• Kidney Illness

People with hepatitis C are approximately 40% more likely than those who are not infected to develop long-term kidney disease. If you have untreated hepatitis C and kidney problems, you are twice as likely to require regular blood-filtering treatments, known as dialysis, in the future.

  • Heart Issues

Hepatitis C has been linked to artery hardening, also known as atherosclerosis. It increases your chances of having a stroke, heart attack, or other heart problems.

  • Problems with Mental Health

Hepatitis C can also have an impact on your mental health. You may have difficulty remembering things or paying attention. You may also feel exhausted and worn out.

  • Nerve Issues

Peripheral neuropathy is nerve damage that causes pins and needles, numbness, or burning sensations in your hands or feet. Another condition known as paresthesia is tingling or numbness in your skin.

  • Osteosclerosis

This painful but uncommon condition causes your body to form new bone faster than it can absorb. It primarily affects the feet and legs.

  • Arthritis Rheumatoid

The hepatitis C infection stimulates your immune system, allowing it to fight the virus. Your immune system remains active as the virus multiplies in your blood and liver, which can lead to a diagnosis of rheumatoid arthritis and other rheumatic diseases.

  • Skin Issues

Skin conditions caused by Hepatitis C can cause bumps, blisters, hair loss, itching, and light or dark patches. Vitiligo is a common condition that causes color loss on the face, elbows, knees, and wrists.

World Hepatitis Day

Every year on July 28, World Hepatitis Day aims to raise global awareness of hepatitis — a group of infectious diseases known as hepatitis A, B, C, D, and E- to encourage prevention, diagnosis, and treatment. Hepatitis affects hundreds of millions worldwide, causing acute and chronic diseases and killing nearly 1.34 million people yearly. Hepatitis can cause both acute and liver inflammation and can be fatal. Hepatitis B is the most common cause of cirrhosis in some countries and may also cause liver cancer.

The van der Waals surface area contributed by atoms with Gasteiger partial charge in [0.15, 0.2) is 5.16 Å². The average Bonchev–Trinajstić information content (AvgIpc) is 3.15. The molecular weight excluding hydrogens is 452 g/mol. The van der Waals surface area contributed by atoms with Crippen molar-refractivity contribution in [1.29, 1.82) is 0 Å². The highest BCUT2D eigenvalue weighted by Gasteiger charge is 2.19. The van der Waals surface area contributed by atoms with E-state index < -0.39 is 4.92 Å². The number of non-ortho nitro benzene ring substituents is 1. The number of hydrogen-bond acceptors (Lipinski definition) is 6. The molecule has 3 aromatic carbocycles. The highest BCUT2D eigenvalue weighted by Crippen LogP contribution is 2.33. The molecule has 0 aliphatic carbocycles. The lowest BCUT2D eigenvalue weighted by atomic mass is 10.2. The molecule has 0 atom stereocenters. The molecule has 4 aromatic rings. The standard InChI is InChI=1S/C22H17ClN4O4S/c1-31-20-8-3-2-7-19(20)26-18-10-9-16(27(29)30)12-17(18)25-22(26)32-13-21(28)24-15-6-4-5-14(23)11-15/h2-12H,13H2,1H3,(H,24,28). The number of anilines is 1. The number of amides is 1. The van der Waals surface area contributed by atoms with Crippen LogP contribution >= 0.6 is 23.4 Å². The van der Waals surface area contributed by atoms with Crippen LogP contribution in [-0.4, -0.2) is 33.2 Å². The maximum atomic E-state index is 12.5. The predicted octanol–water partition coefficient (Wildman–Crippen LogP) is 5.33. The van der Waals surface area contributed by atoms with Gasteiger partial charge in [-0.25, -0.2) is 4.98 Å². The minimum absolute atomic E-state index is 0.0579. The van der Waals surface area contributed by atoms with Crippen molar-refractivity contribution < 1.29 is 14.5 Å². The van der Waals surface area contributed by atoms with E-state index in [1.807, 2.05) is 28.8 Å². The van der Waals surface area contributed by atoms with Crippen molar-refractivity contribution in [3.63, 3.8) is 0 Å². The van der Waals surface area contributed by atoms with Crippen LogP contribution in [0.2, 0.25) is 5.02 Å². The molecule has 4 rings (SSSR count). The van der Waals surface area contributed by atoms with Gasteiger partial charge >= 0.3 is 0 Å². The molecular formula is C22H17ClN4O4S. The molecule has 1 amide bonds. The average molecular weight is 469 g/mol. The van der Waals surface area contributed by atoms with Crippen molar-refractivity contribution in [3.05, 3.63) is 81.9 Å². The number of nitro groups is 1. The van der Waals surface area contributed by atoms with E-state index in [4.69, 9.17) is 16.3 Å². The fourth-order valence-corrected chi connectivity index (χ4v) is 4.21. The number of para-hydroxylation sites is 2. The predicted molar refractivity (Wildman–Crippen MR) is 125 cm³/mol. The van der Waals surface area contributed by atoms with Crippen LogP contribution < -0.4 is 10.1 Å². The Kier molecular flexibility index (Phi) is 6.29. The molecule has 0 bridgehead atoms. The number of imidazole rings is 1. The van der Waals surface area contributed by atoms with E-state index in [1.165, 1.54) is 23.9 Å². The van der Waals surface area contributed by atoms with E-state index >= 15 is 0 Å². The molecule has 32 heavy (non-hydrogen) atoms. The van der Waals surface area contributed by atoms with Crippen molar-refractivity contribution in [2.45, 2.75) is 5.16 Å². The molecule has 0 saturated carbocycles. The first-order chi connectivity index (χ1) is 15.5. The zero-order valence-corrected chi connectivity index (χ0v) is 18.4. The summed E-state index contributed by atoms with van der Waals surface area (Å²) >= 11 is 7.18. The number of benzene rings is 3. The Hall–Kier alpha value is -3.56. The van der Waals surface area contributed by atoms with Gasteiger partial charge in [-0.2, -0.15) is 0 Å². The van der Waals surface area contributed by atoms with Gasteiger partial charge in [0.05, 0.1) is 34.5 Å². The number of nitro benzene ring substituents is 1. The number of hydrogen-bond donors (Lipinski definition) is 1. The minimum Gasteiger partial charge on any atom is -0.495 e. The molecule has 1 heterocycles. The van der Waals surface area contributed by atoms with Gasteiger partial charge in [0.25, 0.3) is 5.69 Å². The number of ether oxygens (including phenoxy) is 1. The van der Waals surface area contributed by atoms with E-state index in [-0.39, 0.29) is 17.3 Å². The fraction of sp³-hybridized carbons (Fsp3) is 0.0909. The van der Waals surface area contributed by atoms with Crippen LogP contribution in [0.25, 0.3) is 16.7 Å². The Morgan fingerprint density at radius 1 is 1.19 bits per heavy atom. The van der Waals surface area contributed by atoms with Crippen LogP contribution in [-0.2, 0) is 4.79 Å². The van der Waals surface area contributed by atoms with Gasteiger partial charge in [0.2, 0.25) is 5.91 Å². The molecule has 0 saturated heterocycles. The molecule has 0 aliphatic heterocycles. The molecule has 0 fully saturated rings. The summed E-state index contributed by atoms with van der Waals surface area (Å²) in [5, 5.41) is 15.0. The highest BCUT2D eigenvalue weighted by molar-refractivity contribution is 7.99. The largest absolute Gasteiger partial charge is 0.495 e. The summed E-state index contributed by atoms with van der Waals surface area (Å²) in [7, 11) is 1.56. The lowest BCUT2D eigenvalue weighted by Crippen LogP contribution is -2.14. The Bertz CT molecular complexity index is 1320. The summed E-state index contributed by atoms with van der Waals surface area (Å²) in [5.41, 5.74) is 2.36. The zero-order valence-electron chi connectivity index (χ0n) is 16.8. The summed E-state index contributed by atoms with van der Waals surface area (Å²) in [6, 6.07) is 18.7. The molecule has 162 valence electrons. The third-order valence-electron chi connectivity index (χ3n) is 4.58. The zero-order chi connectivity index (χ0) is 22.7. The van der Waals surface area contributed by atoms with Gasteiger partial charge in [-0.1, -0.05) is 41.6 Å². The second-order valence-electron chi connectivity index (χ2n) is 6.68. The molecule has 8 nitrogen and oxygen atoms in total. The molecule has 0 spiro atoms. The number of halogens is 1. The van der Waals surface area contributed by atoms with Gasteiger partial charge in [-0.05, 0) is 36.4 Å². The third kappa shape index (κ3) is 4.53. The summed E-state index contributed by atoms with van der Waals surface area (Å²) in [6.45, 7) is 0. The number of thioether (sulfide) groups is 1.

Vaccines and Vaccination Schedules according to the Type of Hepatitis.

Vaccine for Hepatitis A

The HAV vaccine can protect against hepatitis A. This vaccination is given to infants between 12 and 23 months. Unvaccinated children over the age of 23 months, adolescents, and adults should all receive this vaccine. A doctor will administer the vaccine in two doses, six months apart.

Vaccine for Hepatitis B

The HBV vaccine is a routine shot that usually immunizes people for life. The first dose is usually given at birth; the remaining doses are administered at six months. Unvaccinated children and adolescents under the age of 19 should also be vaccinated. Some adults who have not been vaccinated should get the vaccine, such as those traveling to areas where hepatitis B is common. A doctor may give the hepatitis B vaccine in two, three, or four doses.

Vaccine for Hepatitis C

There is currently no vaccine available for hepatitis C, which causes 2 million new infections worldwide each year. Scientists are, however, conducting trials to develop a vaccine.

Vaccine for Hepatitis D